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Age is just a number
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"Age-defying perfume," read the blurb in a recent Sunday paper. Hmmmm, I said to myself. "Shave eight years from your perceived age," it read, with a new "anti-age perfume." The perfume and maker were named, but I was familiar with neither. The item continued: "Research has shown the breakdown of fatty acid in the skin causes a greasy, grassy odor that grows more prominent after 40. Clinical studies revealed the main ingredients" in this age-defying perfume "mix together to evoke thoughts of youth."

This incensed me. Being far past 40, I - and most women over 40 - take real offense at the suggestion that we might give off a "greasy, grassy odor" because our fatty acid is breaking down. Who says it is? And, so what? Don't ever, ever use the word "fatty" in any sentence involving a woman over 40.
"Greasy" is almost as repugnant in this context, yet "grassy" might not be so bad. Think of a soft green field with dew gilding each blade that ripples in a morning breeze. What's not to like about "grassy" unless it provokes sneezing and weeping eyes?

Now back to "Shave eight years from your perceived age." What's a perceived age and who's doing the perceiving? These are big questions, and I‘ll admit to giving at least some thought to these sort of questions almost every day only because I don‘t want to concede to common misperceptions about aging.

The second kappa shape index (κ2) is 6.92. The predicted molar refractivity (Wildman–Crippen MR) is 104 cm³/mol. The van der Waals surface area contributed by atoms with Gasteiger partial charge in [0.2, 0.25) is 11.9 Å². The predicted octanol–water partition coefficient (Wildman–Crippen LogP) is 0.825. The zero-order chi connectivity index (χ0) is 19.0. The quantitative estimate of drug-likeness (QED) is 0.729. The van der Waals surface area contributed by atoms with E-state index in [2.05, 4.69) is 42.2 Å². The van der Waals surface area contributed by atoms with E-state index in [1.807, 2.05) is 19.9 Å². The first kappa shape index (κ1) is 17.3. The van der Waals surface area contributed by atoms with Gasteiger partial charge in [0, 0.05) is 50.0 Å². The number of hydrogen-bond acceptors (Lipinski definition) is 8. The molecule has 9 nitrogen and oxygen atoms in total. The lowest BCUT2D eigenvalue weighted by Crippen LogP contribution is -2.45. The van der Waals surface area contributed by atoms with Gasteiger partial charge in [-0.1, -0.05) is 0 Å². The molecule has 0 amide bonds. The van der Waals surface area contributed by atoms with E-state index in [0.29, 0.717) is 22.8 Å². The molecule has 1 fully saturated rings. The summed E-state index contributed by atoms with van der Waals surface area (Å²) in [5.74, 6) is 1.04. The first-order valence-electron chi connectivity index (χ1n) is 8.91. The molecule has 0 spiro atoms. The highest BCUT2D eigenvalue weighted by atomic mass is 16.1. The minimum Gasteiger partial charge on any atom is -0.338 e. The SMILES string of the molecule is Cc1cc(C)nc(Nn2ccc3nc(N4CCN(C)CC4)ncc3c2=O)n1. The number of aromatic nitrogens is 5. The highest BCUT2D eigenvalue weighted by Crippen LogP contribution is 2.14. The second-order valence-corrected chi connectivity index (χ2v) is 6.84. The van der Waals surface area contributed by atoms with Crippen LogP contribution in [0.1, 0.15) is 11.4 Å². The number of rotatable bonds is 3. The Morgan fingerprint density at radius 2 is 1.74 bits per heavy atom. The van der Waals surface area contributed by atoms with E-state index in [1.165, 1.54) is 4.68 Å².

I know very well what my chronological age is and enthusiastically believe there is nothing to do but embrace it. It can't be denied, and it's not going backward or away. However, I do not embrace what commonly might be thought about those of us in our 60s - much less 40s - by a 17-year-old filly in cut-offs that barely cover her derrière.

Years ago when I worked in politics, there was a saying "perception is reality" - and of course, it's as true today as then: Though facts might belie the rumor or story of the day, perception was everything. What the public thought, rather than the truth, would define you. And if one was news secretary to an elected official, "perception" was where you started work everyday, to overcome it, to turn it around and to correct it if it wasn‘t favorable to your employer. (When it comes to politics, as we see daily, facts rarely get in the way.)

Let me turn this perception thing around. Forget about who's looking at you and making assumptions about what you can and can't do at your age. How do you perceive your age? My advice? Fight any common perception that may have you on the sidelines of life at any particular age and embrace the perception you create in your own mind. Don't ever give in to what others might think of you or your age bracket.

My precious mother, now 92, taught me this years ago. We took her out for a celebratory lunch when she turned 75, and I asked how she felt at that milestone. She smiled just a bit quizzically and said, "I feel like myself, nothing different from what I've ever felt." I got it then, but I really get it now.

Age is just a number. It speaks in no way to one's personality, outlook, curiosity, beliefs, hopes and desires. Sure, the body slows down and may break down, but real age is all in the head and a matter of your own perception.

Barbara Morgan is a resident of Covington. Her column appears on Fridays.